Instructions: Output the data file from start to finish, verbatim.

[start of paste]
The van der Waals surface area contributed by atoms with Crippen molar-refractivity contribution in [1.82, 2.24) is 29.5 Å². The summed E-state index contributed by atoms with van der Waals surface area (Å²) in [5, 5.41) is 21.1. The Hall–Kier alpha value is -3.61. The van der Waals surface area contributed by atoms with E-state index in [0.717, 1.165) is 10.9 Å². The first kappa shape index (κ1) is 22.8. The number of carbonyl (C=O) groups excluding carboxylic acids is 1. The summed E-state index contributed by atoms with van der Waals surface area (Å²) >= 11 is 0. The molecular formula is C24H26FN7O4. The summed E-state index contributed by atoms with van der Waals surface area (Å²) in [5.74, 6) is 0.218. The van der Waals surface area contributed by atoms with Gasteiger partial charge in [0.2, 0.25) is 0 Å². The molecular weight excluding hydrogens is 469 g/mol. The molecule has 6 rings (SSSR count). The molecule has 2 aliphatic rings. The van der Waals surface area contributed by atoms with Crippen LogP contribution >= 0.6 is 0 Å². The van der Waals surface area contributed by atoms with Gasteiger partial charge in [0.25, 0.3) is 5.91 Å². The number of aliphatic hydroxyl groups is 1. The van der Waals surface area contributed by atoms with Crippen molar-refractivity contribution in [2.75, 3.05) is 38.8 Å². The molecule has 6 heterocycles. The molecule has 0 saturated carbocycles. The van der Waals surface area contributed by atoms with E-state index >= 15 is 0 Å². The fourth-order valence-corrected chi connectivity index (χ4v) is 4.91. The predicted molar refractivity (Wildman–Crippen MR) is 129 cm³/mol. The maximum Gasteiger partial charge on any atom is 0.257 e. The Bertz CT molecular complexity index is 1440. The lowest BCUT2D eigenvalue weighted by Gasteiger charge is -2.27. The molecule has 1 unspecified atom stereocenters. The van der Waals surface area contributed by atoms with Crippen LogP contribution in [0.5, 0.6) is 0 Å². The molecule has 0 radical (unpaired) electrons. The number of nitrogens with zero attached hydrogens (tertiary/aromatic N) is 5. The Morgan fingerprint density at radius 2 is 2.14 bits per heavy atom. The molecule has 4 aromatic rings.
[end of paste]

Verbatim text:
The van der Waals surface area contributed by atoms with Crippen molar-refractivity contribution in [1.82, 2.24) is 29.5 Å². The summed E-state index contributed by atoms with van der Waals surface area (Å²) in [5, 5.41) is 21.1. The Hall–Kier alpha value is -3.61. The van der Waals surface area contributed by atoms with E-state index in [0.717, 1.165) is 10.9 Å². The first kappa shape index (κ1) is 22.8. The number of carbonyl (C=O) groups excluding carboxylic acids is 1. The summed E-state index contributed by atoms with van der Waals surface area (Å²) >= 11 is 0. The molecular formula is C24H26FN7O4. The summed E-state index contributed by atoms with van der Waals surface area (Å²) in [5.74, 6) is 0.218. The van der Waals surface area contributed by atoms with Gasteiger partial charge in [0.2, 0.25) is 0 Å². The molecular weight excluding hydrogens is 469 g/mol. The molecule has 6 rings (SSSR count). The molecule has 2 aliphatic rings. The van der Waals surface area contributed by atoms with Crippen LogP contribution >= 0.6 is 0 Å². The van der Waals surface area contributed by atoms with Gasteiger partial charge in [0.25, 0.3) is 5.91 Å². The number of aliphatic hydroxyl groups is 1. The van der Waals surface area contributed by atoms with Crippen molar-refractivity contribution in [2.75, 3.05) is 38.8 Å². The molecule has 6 heterocycles. The molecule has 0 saturated carbocycles. The van der Waals surface area contributed by atoms with E-state index >= 15 is 0 Å². The fourth-order valence-corrected chi connectivity index (χ4v) is 4.91. The predicted molar refractivity (Wildman–Crippen MR) is 129 cm³/mol. The maximum Gasteiger partial charge on any atom is 0.257 e. The Bertz CT molecular complexity index is 1440. The lowest BCUT2D eigenvalue weighted by Gasteiger charge is -2.27. The molecule has 1 unspecified atom stereocenters. The van der Waals surface area contributed by atoms with Crippen LogP contribution in [0.5, 0.6) is 0 Å². The molecule has 0 radical (unpaired) electrons. The number of nitrogens with zero attached hydrogens (tertiary/aromatic N) is 5. The Morgan fingerprint density at radius 2 is 2.14 bits per heavy atom. The molecule has 4 aromatic rings.